A common argument raised against the virgin birth and against the New Testament's reference to Isaiah 7:14, is that the Hebrew word 'almah does not mean virgin, and Jews do not believe in such a thing as a virgin birth.
Archaeological findings show that the Hebrew word 'almah refers to a virgin. The possibility of a virgin birth is upheld by open-minded Jewish sages and scholars, even those who are not believers in Jesus.
Here is the verse in question in two different translations:
|New International Version
Therefore the Lord himself will give you a sign: The virgin will be with child and will give birth to a son, and will call him Immanuel.
|Jewish Publication Society Version
Therefore the Lord Himself shall give you a sign: behold, the young woman shall conceive, and bear a son, and shall call his name Immanuel.
Cyrus Gordon, a leading Jewish scholar who was formerly Professor of Assyriology and Egyptology, Dropsie College, wrote:
The commonly held view that "virgin" is Christian, whereas "young woman" is Jewish is not quite true. The fact is that the Septuagint, which is the Jewish translation made in pre-Christian Alexandria, takes 'almah to mean "virgin" here. Accordingly the New Testament follows Jewish interpretation in Isaiah 7:14.
From Ugarit of around 1400 B.C. comes a text celebrating the marriage of the male and female lunar deities. It is there predicted that the goddess will bear a son.... The terminology is remarkably close to that in Isaiah 7:14. However, the Ugaritic statement that the bride will bear a son is fortunately given in parallelistic form; in 77:7 she is called by the exact etymological counterpart of Hebrew 'almah – "young woman"; in 77:5 she is called by the exact etymological counterpart of Hebrew betulah "virgin." Therefore, the New Testament rendering of 'almah as "virgin" for Isaiah 7:14 rests on the older Jewish interpretation, which in turn is now borne out for precisely this annunciation formula by a text that is not only pre-Isaianic but is pre-Mosaic in the form that we now have it on a clay tablet.
– "'Almah in Isaiah 7:14," Journal of Bible and Religion 21 (1953), p. 106.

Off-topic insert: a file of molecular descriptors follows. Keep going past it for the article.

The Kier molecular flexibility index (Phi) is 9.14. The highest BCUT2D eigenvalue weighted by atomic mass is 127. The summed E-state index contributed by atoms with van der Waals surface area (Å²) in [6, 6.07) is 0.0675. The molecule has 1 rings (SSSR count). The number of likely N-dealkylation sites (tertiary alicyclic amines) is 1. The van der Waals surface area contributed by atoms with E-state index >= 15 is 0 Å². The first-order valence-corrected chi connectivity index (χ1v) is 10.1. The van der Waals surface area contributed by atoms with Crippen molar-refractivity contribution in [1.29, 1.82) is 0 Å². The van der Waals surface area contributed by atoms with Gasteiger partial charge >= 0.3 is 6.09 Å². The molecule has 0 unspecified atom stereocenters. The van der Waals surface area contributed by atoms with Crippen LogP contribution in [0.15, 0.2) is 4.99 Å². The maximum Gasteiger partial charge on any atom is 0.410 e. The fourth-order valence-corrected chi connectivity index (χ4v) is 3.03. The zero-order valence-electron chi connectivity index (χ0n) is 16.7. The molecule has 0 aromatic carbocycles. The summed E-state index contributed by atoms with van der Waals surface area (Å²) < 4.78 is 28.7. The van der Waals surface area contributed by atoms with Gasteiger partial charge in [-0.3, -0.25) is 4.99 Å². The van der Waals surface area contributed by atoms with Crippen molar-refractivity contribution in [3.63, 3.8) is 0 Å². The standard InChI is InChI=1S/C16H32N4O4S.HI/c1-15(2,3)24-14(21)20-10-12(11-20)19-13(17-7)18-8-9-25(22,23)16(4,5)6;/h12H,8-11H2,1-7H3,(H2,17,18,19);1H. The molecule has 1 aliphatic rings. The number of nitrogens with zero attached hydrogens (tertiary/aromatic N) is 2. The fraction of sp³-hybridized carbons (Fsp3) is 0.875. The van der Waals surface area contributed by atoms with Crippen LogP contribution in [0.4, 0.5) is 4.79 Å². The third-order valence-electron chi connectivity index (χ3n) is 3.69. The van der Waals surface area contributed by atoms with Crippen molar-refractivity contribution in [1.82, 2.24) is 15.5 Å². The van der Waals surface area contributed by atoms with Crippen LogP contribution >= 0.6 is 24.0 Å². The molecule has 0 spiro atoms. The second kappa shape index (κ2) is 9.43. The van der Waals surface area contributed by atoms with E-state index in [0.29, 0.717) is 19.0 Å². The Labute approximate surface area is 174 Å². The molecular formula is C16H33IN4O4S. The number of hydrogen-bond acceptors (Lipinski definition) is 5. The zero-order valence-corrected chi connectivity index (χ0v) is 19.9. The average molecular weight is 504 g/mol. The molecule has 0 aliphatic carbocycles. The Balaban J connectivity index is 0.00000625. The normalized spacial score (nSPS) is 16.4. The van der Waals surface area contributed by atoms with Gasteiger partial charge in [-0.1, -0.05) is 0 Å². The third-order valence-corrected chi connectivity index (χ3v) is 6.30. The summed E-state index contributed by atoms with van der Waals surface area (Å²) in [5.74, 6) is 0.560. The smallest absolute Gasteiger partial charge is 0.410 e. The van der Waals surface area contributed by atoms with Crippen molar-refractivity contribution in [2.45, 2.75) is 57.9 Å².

Jewish sages have sometimes had something to say about the possibility of a virgin birth:
Abraham Farissol, medieval Jewish sage:
We cannot deny the possibility that God, may He be blessed, could create in a virgin, even one whom no man has known, for He created everything out of nothing.
– quoted by Daniel J. Lasker, Jewish Philosophical Polemics Against Christianity in the Middle Ages (New York: KTAV/ADL, 1977), p. 153.
The Nizzahon Vetus, medieval work of polemics:
Granted that the prophet said that a virgin would give birth to a son. So what? There is, after all, no doubt that the Lord's hand is not incapable of fulfilling his will and desire, and that he is a ruler who can do whatever he wishes...."
– David Berger, The Jewish-Christian Debate in the High Middle Ages: A Critical Edition of the Nizzahon Vetus (Northvale, NJ: Jason Aronson, 1996, © 1979), p. 103.
Contemporary scholar Adam Kamesar:
The doctrine of the virgin conception was not attacked per se. The possibility that a woman might conceive with her virginity intact, though by means of normal fertilization, is an occurrence which is conceded in the Talmud.
– Adam Kamesar, "The Virgin of Isaiah 7:14: The Philological Argument from the Second to the Fifth Century," Journal of Theological Studies, n.s., vol. 41 part 1 (April 1990), p. 51.
Note: Some say that the Septuagint mentioned by Cyrus Gordon and many others, is not a Jewish document. Is this true?
The Septuagint is the translation into Greek of the Hebrew Scriptures, made for the benefit of Greek-speaking Jews in Egypt. This is the version that translated 'almah as "parthenos," which nearly always means "virgin." Some have discounted its value, claiming that except for the Torah, the Septuagint is a Gentile Christian translation. However, that is not the view of most scholars.
Suzanne Daniel, Associate Professor of Judeo-Hellenistic Literature, Hebrew University, Jerusalem:
On the Torah portion of the Septuagint:
It is assumed that the project was initiated by the Greek-speaking Jewish community itself, which needed a version of the Pentateuch for worship and instruction.
On the Prophets and the Writings portions of the Seputuagint:
It is... generally held that the versions of the Former and Latter Prophets must be placed before the end of the third century B.C.E., and that at least some of the Hagiographa were already translated at the beginning of the second century B.C.E., since the prologue to the Greek Ben-Sira (132 B.C.E.) refers to an already existing version of "the Law, the Prophets, and the other writings." It is therefore accepted that a complete version of the Hebrew Bible existed at least at the beginning of the first century C.E.
– "Bible," section "Greek: The Septuagint", Encyclopedia Judaica.